The idea that net neutrality rules are arbitrary and unnecessary is a joke, and if you still don’t believe consumers and startups need some kind of regulatory protection from giant (and ever-growing) broadband duopolists like Comcast, the joke’s on you. And it’s notably unfunny.
Pai, like most of the ISP allies in favor of gutting the rules, simply refuses to be proven wrong — no matter what the actual data shows. For years now, Pai has cited broadband industry-funded studies that try to claim that net neutrality rules severely hampered broadband investment, despite zero objective evidence that’s actually the case. But this being the post-truth era, Pai was quick to trot out the “Title II and neutrality killed investment” canard to the immense joy of the crowd of attending lobbyists, think tankers and other loyal ISP allies:
“So what happened after the Commission adopted Title II? Sure enough, infrastructure investment declined. Among our nation’s 12 largest Internet service providers, domestic broadband capital expenditures decreased by 5.6% percent, or $3.6 billion, between 2014 and 2016, the first two years of the Title II era. This decline is extremely unusual. It is the first time that such investment has declined outside of a recession in the Internet era.”
It never happened. What did happen: some telecom industry-funded think tanks cherry picked data to make it appear that investment had foundered, then repeated the fabrication they’d created, apparently believing that repetition forges truth. But if you spoke privately to most ISPs, they’d be telling you they saw no investment reduction under Title II. ISPs don’t oppose net neutrality and Title II because it makes investing harder; they oppose Title II and net neutrality because it prevents them from abusing the uncompetitive shitshow that is the broadband last mile.
What’s abundantly clear here is that net neutrality opponents have zero problem with lying to achieve one, singular goal: maximizing the income of large broadband providers to the detriment of consumers, competition, startups and the health of the internet. And Pai poured it on exceptionally thick during his speech at FreedomWorks, claiming that gutting oversight of some of the most anti-competitive and least liked companies in America will somehow magically improve broadband competition, create jobs, expand internet access, and more:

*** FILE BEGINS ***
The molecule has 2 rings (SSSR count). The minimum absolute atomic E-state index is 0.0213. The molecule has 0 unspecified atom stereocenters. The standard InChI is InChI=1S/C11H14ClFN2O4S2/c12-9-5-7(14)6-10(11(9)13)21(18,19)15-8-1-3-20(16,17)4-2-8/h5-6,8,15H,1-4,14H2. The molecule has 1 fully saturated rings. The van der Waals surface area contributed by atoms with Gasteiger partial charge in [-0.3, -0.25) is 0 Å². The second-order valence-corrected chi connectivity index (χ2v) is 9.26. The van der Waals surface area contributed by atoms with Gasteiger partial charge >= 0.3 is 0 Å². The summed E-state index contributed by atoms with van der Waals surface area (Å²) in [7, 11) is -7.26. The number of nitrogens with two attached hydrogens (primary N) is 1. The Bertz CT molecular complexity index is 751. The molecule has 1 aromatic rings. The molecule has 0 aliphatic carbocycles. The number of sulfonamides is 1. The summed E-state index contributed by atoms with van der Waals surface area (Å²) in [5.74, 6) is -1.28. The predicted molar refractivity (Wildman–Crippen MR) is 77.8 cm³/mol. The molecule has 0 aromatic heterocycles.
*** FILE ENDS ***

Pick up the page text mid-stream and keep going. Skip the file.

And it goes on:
“Without the overhang of heavy-handed regulation, companies will spend more building next-generation networks. As those networks expand, many more Americans, especially low-income rural and urban Americans, will get high-speed Internet access for the first time. And more Americans generally will benefit from faster and better broadband.
Second, it will create jobs. More Americans will go to work building these networks. These are good-paying jobs, laying fiber, digging trenches, and connecting equipment to utility poles. And established businesses and startup entrepreneurs alike will take advantage of the networks that they build to create even more jobs.
Doesn’t that sound lovely? Except it’s not happening. If the claim that Title II and net neutrality stifled investment was bullshit, the narrative that removing these regulations magically creates jobs and competition is just as fantastical. If anything, turning a blind eye to duopolists like Comcast and Verizon as they abuse the lack of broadband competition to make life harder on streaming competitors (something they’re already doing) will have the opposite impact on existing and emerging internet markets to come. And if protecting ISP revenues is the top priority (and let’s not fool ourselves that it isn’t), actually fixing the industry’s competitive shortcomings will never be on Pai’s radar.
The problem Pai faces now is two-fold. One, net neutrality has broad, incredible bi-partisan support, and those consumers are certain to give him an earful during the public comment period that will begin after the May 18 vote. If Pai isn’t familiar with the concept of backlash and overreach, he may want to bone up on some history. Pai will also need to show to the courts that the market has changed dramatically enough since the FCC’s June 2016 win over ISPs to justify a massive reversal of the rules. If he can’t, his entire effort will be struck down.
As a lawyer Pai knows this, which is why I still think Pai’s playing a game of good cop, bad cop. Under this plan, Pai saber rattles for a few months about his intent to kill net neutrality, at which point the GOP shows up with some “compromise” legislation (likely this summer) that claims to codify net neutrality into law, but is worded in such a way (by the ISP lawyers that will inevitably write it) so the loophole-riddled “solution” is worse than no rules at all. If I were to guess, the legislation will come from Senator John Thune, who attempted to derail the 2015 net neutrality rules using a similar strategy.